Victoria Aked continues to look at the new Domestic Abuse Act 2021.
Parties that are not legally represented are known as “Litigants in Person” and will have to deal with Court applications, disclosure requirements and liaising with the other party’s legal representative themselves. In addition to this, they will speak directly to the Judge and the other party’s Barrister at Court.
It is a common worry of the victim of domestic abuse that, if unrepresented, the perpetrator of domestic abuse will be able to cross examine their evidence directly in Court. For the victim this will mean not only physically confronting the perpetrator, but having their evidence undermined and the veracity of their abusive experience questioned by the very person that abused them.
The Domestic Abuse 2021 prohibits any party that has been convicted, received a caution for or is charged with certain offences from cross-examining another party to the proceedings that is the victim, or an alleged victim of that offence. Where a protective injunction is in place (a Non Molestation Order, for example), or where there has been other evidence of domestic abuse, there will also be an automatic prohibition, preventing the perpetrator from cross-examining the victim.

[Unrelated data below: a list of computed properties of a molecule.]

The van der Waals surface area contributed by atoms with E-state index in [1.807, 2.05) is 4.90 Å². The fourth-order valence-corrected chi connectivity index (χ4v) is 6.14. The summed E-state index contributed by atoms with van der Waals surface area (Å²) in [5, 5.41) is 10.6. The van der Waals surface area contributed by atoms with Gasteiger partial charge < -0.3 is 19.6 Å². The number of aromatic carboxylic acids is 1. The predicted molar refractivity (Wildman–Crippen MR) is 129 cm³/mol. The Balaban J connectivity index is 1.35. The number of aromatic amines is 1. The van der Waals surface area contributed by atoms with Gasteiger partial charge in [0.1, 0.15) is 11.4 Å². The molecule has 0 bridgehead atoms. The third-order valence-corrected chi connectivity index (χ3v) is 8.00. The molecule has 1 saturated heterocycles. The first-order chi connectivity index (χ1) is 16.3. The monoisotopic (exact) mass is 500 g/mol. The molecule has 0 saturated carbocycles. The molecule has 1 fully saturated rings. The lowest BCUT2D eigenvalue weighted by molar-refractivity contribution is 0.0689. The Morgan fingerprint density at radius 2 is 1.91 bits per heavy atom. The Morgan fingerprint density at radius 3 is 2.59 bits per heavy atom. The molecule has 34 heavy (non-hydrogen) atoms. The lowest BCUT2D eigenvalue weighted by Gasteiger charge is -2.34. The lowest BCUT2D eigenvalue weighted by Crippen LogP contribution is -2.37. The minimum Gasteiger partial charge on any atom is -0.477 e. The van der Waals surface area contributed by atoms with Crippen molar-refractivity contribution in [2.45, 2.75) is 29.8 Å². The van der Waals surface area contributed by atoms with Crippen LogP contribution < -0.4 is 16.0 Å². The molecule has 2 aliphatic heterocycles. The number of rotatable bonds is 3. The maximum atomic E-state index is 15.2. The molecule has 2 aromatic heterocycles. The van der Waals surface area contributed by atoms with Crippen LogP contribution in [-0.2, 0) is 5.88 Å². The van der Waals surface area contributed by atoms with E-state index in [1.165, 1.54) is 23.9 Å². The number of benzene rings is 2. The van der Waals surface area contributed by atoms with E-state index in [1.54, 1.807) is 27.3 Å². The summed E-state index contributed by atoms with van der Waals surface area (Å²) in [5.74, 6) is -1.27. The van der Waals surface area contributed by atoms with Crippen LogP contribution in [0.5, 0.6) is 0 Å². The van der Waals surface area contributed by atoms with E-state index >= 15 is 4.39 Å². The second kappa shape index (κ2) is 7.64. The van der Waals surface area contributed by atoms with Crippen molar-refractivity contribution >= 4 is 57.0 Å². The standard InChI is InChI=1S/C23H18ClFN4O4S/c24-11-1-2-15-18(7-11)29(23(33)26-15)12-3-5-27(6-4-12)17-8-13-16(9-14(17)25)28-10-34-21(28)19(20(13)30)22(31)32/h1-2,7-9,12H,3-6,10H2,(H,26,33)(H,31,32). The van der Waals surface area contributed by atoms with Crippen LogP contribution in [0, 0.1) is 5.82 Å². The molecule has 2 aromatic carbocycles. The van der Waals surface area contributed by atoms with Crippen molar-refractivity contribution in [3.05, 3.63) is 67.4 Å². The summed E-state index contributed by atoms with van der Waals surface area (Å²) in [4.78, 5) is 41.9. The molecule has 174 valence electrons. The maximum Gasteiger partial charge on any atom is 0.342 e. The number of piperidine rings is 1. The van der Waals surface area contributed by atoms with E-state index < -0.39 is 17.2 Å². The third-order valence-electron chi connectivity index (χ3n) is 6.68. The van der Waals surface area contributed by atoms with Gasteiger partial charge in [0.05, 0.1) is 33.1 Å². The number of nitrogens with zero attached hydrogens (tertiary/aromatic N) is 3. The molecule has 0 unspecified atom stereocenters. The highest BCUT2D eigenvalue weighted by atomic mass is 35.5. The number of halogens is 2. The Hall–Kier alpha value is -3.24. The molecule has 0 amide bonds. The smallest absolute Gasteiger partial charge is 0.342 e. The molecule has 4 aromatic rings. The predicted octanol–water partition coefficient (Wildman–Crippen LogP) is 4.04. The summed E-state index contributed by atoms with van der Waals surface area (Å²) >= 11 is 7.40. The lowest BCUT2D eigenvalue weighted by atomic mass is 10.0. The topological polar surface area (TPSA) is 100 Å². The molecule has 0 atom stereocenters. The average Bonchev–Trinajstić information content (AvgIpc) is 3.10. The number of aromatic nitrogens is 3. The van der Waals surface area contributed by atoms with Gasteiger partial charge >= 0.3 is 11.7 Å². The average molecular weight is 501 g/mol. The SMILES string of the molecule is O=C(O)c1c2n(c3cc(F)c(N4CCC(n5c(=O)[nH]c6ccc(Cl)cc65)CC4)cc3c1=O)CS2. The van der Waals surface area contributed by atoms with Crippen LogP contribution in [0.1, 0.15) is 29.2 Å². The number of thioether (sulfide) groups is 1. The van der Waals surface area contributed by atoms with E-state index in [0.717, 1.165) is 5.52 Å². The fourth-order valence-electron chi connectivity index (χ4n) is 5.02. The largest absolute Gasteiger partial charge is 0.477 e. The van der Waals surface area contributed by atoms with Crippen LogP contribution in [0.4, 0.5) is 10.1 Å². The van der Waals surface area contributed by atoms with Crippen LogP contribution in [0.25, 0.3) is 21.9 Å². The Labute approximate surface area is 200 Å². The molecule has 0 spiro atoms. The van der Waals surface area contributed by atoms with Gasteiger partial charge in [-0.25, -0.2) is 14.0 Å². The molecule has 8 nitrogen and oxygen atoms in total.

Where previously a Judge has “tested” the evidence of the victim using a series of questions provided to the Judge by the perpetrator ahead of the hearing, the Act now makes provision for the Court to appoint a qualified legal representative to conduct cross-examination on behalf of the abuser. It is hoped this provision will ensure that both parties have a fair trial and are not prejudiced in stating their case before the Court.
This article is for information purposes only and does not amount to professional advice. If the issues raised effect you then professional legal advice should be sought.